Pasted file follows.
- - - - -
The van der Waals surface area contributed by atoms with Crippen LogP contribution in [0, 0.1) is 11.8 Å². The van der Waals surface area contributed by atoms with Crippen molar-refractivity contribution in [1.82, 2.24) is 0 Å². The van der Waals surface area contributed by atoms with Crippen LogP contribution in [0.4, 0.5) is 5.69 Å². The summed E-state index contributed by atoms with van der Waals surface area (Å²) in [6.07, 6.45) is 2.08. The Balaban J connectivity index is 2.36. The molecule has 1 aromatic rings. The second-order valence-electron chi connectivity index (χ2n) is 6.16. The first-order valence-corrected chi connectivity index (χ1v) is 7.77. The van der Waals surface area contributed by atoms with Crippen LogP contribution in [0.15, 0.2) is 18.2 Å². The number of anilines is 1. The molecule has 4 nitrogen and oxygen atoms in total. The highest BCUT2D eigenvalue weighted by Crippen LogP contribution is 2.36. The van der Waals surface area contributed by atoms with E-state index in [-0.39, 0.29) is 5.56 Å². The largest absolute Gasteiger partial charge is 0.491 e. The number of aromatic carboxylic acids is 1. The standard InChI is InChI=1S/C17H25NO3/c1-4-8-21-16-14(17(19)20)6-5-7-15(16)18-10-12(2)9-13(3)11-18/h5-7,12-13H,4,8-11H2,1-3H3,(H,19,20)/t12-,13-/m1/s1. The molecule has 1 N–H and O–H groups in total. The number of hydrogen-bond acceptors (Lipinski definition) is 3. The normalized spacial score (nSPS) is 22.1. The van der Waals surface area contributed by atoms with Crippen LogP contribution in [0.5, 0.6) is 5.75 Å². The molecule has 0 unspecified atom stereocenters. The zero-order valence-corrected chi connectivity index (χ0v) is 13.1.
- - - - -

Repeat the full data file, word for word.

The van der Waals surface area contributed by atoms with Crippen LogP contribution in [0, 0.1) is 11.8 Å². The van der Waals surface area contributed by atoms with Crippen molar-refractivity contribution in [1.82, 2.24) is 0 Å². The van der Waals surface area contributed by atoms with Crippen LogP contribution in [0.4, 0.5) is 5.69 Å². The summed E-state index contributed by atoms with van der Waals surface area (Å²) in [6.07, 6.45) is 2.08. The Balaban J connectivity index is 2.36. The molecule has 1 aromatic rings. The second-order valence-electron chi connectivity index (χ2n) is 6.16. The first-order valence-corrected chi connectivity index (χ1v) is 7.77. The van der Waals surface area contributed by atoms with Crippen LogP contribution in [0.15, 0.2) is 18.2 Å². The number of anilines is 1. The molecule has 4 nitrogen and oxygen atoms in total. The highest BCUT2D eigenvalue weighted by Crippen LogP contribution is 2.36. The van der Waals surface area contributed by atoms with E-state index in [-0.39, 0.29) is 5.56 Å². The largest absolute Gasteiger partial charge is 0.491 e. The number of aromatic carboxylic acids is 1. The standard InChI is InChI=1S/C17H25NO3/c1-4-8-21-16-14(17(19)20)6-5-7-15(16)18-10-12(2)9-13(3)11-18/h5-7,12-13H,4,8-11H2,1-3H3,(H,19,20)/t12-,13-/m1/s1. The molecule has 1 N–H and O–H groups in total. The number of hydrogen-bond acceptors (Lipinski definition) is 3. The normalized spacial score (nSPS) is 22.1. The van der Waals surface area contributed by atoms with Crippen LogP contribution in [0.5, 0.6) is 5.75 Å². The molecule has 0 unspecified atom stereocenters. The zero-order valence-corrected chi connectivity index (χ0v) is 13.1.